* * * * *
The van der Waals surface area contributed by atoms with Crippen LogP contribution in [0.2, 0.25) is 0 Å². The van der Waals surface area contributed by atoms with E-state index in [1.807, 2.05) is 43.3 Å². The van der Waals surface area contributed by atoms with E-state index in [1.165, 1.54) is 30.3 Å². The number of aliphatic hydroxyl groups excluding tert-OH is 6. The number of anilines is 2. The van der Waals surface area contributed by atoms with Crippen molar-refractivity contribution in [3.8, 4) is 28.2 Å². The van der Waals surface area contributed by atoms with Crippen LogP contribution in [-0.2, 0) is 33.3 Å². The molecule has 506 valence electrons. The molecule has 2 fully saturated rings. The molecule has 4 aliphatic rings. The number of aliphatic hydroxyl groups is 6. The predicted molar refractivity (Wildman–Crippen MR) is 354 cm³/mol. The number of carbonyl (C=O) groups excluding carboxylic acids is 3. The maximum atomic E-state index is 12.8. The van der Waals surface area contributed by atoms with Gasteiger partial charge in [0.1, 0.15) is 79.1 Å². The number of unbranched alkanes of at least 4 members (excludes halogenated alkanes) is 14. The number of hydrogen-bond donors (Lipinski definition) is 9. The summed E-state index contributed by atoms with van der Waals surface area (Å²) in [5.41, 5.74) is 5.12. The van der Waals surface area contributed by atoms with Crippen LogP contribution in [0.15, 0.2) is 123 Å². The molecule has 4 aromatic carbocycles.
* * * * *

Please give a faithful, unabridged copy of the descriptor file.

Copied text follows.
The van der Waals surface area contributed by atoms with Crippen LogP contribution in [0.2, 0.25) is 0 Å². The van der Waals surface area contributed by atoms with E-state index in [1.807, 2.05) is 43.3 Å². The van der Waals surface area contributed by atoms with E-state index in [1.165, 1.54) is 30.3 Å². The number of aliphatic hydroxyl groups excluding tert-OH is 6. The number of anilines is 2. The van der Waals surface area contributed by atoms with Crippen molar-refractivity contribution in [3.8, 4) is 28.2 Å². The van der Waals surface area contributed by atoms with Crippen LogP contribution in [-0.2, 0) is 33.3 Å². The molecule has 506 valence electrons. The molecule has 2 fully saturated rings. The molecule has 4 aliphatic rings. The number of aliphatic hydroxyl groups is 6. The predicted molar refractivity (Wildman–Crippen MR) is 354 cm³/mol. The number of carbonyl (C=O) groups excluding carboxylic acids is 3. The maximum atomic E-state index is 12.8. The van der Waals surface area contributed by atoms with Gasteiger partial charge in [0.1, 0.15) is 79.1 Å². The number of unbranched alkanes of at least 4 members (excludes halogenated alkanes) is 14. The number of hydrogen-bond donors (Lipinski definition) is 9. The summed E-state index contributed by atoms with van der Waals surface area (Å²) in [5.41, 5.74) is 5.12. The van der Waals surface area contributed by atoms with Crippen LogP contribution in [0.15, 0.2) is 123 Å². The molecule has 4 aromatic carbocycles.